McCormick Theological Seminary Names Rev. Dr. Stephanie M. Crumpton Assistant Professor of Practical Theology


This year, several Black women have made history in theological education. They are individuals who, for the most part, are already trailblazers in a field where historically, Black women are rarely considered authorities on topics from preaching, to pastoral care, to systematic theology, to Biblical Hermeneutics -that's biblical interpretation. Our own Stephanie Crumpton is among them.

McCormick Theological Seminary is pleased to announce the appointment of the Rev. Dr. Stephanie Crumpton as Assistant Professor of Practical Theology. She will join the McCormick faculty on July 1, 2017. Dr. Crumpton is currently a professor at Lancaster Theological Seminary in Pennsylvania. She is ordained with ministerial standing in the United Church of Christ.

McCormick President Frank Yamada said, “Dr. Stephanie Crumpton, in her scholarship, teaching, and life’s passions, is an ideal faculty person for McCormick Theological Seminary. She is returning to the city of Chicago. We are thrilled to be welcoming her back to this community. She will play an important roll on our faculty going forward into the future.”

Dr. Crumpton has received several prestigious awards, most recently the 2016 Baldwin Fellowship from Lancaster County Community Foundation. In addition to her position at Lancaster, Crumpton has served as assistant professor of Pastoral Care and Counseling at Hood Theological Seminary in Salisbury, North Carolina, as an adjunct professor at Chicago Theological Seminary, a lecturer at Candler School of Theology at Emory University, and a teaching fellow at Atlanta’s Interdenominational Theological Center. While in Georgia, Crumpton also served as a state court advocate and consultant on the Georgia Commission on Family Violence.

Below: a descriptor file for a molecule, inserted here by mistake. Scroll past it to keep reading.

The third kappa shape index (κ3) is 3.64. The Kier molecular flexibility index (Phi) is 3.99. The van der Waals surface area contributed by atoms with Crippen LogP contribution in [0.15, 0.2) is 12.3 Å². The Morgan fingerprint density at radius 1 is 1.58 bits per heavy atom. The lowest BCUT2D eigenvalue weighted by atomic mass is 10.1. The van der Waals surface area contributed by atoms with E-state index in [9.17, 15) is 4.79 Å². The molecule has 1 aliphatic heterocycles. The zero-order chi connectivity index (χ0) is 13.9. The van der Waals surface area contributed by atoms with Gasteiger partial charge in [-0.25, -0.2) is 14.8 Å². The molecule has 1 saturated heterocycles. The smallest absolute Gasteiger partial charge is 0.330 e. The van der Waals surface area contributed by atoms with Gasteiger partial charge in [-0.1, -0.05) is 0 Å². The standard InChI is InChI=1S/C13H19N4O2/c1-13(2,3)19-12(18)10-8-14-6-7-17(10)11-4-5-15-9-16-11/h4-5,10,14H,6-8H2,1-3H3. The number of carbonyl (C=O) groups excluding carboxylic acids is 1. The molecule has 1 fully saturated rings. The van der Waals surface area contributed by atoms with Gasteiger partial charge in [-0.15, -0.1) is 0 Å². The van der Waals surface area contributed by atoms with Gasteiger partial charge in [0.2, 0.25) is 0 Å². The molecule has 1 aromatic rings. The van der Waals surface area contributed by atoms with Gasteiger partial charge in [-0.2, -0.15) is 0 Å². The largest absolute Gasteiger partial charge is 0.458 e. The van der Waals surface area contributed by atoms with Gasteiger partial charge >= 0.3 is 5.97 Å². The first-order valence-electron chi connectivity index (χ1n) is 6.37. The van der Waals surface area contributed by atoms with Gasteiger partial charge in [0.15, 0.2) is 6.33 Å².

Dr. Crumpton’s area of particular expertise is in pastoral theological methodology, theories of personality development, historical and social dimensions of pastoral counseling, pastoral counseling as a specialized form of the church’s ministries, and family systems theory. Her research is tied to her work in communities of color. She wrote A Womanist Pastoral Theology Against Intimate and Cultural Violence (Palgrave Macmillan, 2014) and her upcoming research examines the role of faith communities’ woman-centered mentoring to support women reentering community following incarceration. This fall, Dr. Crumpton will teach classes in the area of Pastoral Theology, Christian Education, and the Church and Social Change.

Crumpton, a Chicago native, earned a Doctor of Theology in Pastoral Care and Counseling from Columbia Theological Seminary in Decatur, Georgia; a Master of Divinity from Johnson C. Smith Presbyterian Seminary at the Interdenominational Theological Center, Atlanta; and a Bachelor of Arts in Broadcast Journalism from Oklahoma’s Langston University.

Vice President for Academic Affairs and Dean of the Faculty, Ted Hiebert says, “We’re more than excited that Dr. Crumpton will be joining our faculty in the fall. Stephanie brings us essential skills and talents in pastoral care: a great record as a professor of practical theology, extensive clinical experience, and special expertise in womanist/feminist approaches to pastoral counseling. We’re grateful for her new and creative voice, and for the ways she will help us shape theological education at McCormick in the years to come.”

Says Dr. Crumpton, “The invitation to join McCormick Theological Seminary’s faculty is very meaningful to me. It offers me the opportunity to return home to the city that first influenced my theological commitments and understanding of what it means to teach. Although I am a little concerned about the cold, I am looking forward to the warmth of knowing that I am part of an institution that takes learning and faith very seriously. I am honored to join McCormick in its work of shaping deeply engaged ministers and leaders in society.”